Samuel Scheffler, a philosophy professor, poses a conundrum:
He asks the reader to imagine that we could not take the continued existence of the species for granted and asks, how would this change how we live now? Would we continue to engage in activities that amount to adding to the sum total of human culture, like cancer research, or bridge building, or political activism?
Scheffler thinks the mental exercise reveals that nearly everyone would live at some loss for purpose if we couldn't be confident that someone would still be around when we are gone.
When I was a child in the 1950s, the possibility of thermonuclear war incinerating all civilization hung over many of us. I don't remember taking this on heavily, even when Gov. Nelson Rockefeller sent us home from school with brochures for our parents about fallout shelters. (No kidding!) But I certainly know at least one person who grew up in Washington DC who went to bed in fear of the bomb every night. Nuclear fear is not so acute these days, though maybe it should be.
The current challenge of the same absolute sort is obviously anthropogenic climate devastation. We really don't know whether the excess carbon our species has already unleashed and the future amounts that we seem determined to put into the atmosphere might carry the climate over some tipping point that will make this planet uninhabitable by our sort of animal. It's hard to believe; it is outside our experience. But scientists who've been right about climate so far think this can happen. And soon.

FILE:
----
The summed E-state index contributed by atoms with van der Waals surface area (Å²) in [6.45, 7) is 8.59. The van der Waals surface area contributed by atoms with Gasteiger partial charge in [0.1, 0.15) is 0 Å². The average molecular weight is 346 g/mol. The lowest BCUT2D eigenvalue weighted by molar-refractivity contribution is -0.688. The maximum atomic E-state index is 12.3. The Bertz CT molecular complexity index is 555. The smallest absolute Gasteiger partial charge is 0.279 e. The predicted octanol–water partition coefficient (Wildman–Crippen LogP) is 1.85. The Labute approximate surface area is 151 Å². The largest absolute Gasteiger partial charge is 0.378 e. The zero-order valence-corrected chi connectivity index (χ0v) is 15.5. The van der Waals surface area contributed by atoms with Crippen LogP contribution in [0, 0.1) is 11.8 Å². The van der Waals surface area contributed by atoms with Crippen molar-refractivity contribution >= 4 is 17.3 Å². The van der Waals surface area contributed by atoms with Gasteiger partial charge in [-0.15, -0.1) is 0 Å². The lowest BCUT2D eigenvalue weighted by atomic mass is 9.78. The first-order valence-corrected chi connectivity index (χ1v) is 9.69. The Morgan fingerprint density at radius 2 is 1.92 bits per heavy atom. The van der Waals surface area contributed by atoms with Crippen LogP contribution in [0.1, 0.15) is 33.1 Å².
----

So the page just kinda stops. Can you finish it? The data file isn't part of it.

Are we already beginning to live as if humanity had no future? I think for many of us, the temptation to such despair is great. I do not doubt that despair about the future hangs over many people -- perhaps most those whose education and power in society make them responsible for doing something about carbon pollution. Is the despair of not believing in a future responsible for some of mad antics of our so-called leaders?
I still believe in the resilience of the species. Humans are imaginative, feisty, even if not very wise. Some of our descendants are liable to endure with the consequences of our foolishness for a long time. But if we keep on the current trajectory, their lives are going to be very different.
Back to Scheffler's conclusion, an inversion of how we usually think about the human future:
Graphic via an article on climate scientist James Hansen's predictions, here.